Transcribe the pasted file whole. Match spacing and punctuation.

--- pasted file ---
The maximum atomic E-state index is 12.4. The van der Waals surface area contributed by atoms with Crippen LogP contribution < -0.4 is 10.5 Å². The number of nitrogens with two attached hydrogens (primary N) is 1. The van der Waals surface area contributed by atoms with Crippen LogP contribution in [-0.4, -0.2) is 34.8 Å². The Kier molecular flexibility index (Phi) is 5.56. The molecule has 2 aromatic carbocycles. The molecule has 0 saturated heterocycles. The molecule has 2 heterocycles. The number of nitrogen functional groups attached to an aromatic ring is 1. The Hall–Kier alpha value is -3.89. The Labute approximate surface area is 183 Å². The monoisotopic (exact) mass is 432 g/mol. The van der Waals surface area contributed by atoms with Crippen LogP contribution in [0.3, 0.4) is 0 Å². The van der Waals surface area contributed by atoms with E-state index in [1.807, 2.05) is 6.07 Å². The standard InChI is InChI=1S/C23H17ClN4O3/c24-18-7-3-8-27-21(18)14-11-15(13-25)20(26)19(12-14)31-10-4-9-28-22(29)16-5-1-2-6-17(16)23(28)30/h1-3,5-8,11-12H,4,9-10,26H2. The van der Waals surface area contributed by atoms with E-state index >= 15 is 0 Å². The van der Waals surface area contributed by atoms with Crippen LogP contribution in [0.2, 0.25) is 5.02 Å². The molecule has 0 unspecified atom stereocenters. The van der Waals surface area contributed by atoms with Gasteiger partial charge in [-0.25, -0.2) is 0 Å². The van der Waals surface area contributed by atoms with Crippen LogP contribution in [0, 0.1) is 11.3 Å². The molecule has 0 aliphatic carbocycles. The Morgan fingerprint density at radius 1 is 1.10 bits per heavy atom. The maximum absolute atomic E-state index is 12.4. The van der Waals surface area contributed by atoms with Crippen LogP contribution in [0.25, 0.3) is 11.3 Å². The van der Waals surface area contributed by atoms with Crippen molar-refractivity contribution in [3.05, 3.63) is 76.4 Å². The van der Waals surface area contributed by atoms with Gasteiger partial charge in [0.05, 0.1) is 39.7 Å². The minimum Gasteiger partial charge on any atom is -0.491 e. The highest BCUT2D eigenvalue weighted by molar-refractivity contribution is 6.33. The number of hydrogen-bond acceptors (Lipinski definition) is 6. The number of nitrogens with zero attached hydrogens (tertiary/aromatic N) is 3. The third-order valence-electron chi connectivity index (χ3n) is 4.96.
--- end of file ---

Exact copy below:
The maximum atomic E-state index is 12.4. The van der Waals surface area contributed by atoms with Crippen LogP contribution < -0.4 is 10.5 Å². The number of nitrogens with two attached hydrogens (primary N) is 1. The van der Waals surface area contributed by atoms with Crippen LogP contribution in [-0.4, -0.2) is 34.8 Å². The Kier molecular flexibility index (Phi) is 5.56. The molecule has 2 aromatic carbocycles. The molecule has 0 saturated heterocycles. The molecule has 2 heterocycles. The number of nitrogen functional groups attached to an aromatic ring is 1. The Hall–Kier alpha value is -3.89. The Labute approximate surface area is 183 Å². The monoisotopic (exact) mass is 432 g/mol. The van der Waals surface area contributed by atoms with Crippen LogP contribution in [0.3, 0.4) is 0 Å². The van der Waals surface area contributed by atoms with E-state index in [1.807, 2.05) is 6.07 Å². The standard InChI is InChI=1S/C23H17ClN4O3/c24-18-7-3-8-27-21(18)14-11-15(13-25)20(26)19(12-14)31-10-4-9-28-22(29)16-5-1-2-6-17(16)23(28)30/h1-3,5-8,11-12H,4,9-10,26H2. The van der Waals surface area contributed by atoms with E-state index >= 15 is 0 Å². The van der Waals surface area contributed by atoms with Crippen LogP contribution in [0.2, 0.25) is 5.02 Å². The molecule has 0 unspecified atom stereocenters. The van der Waals surface area contributed by atoms with Gasteiger partial charge in [-0.25, -0.2) is 0 Å². The van der Waals surface area contributed by atoms with Crippen LogP contribution in [0, 0.1) is 11.3 Å². The molecule has 0 aliphatic carbocycles. The Morgan fingerprint density at radius 1 is 1.10 bits per heavy atom. The maximum absolute atomic E-state index is 12.4. The van der Waals surface area contributed by atoms with Crippen LogP contribution in [0.25, 0.3) is 11.3 Å². The van der Waals surface area contributed by atoms with Crippen molar-refractivity contribution in [3.05, 3.63) is 76.4 Å². The van der Waals surface area contributed by atoms with Gasteiger partial charge in [0.05, 0.1) is 39.7 Å². The minimum Gasteiger partial charge on any atom is -0.491 e. The highest BCUT2D eigenvalue weighted by molar-refractivity contribution is 6.33. The number of hydrogen-bond acceptors (Lipinski definition) is 6. The number of nitrogens with zero attached hydrogens (tertiary/aromatic N) is 3. The third-order valence-electron chi connectivity index (χ3n) is 4.96.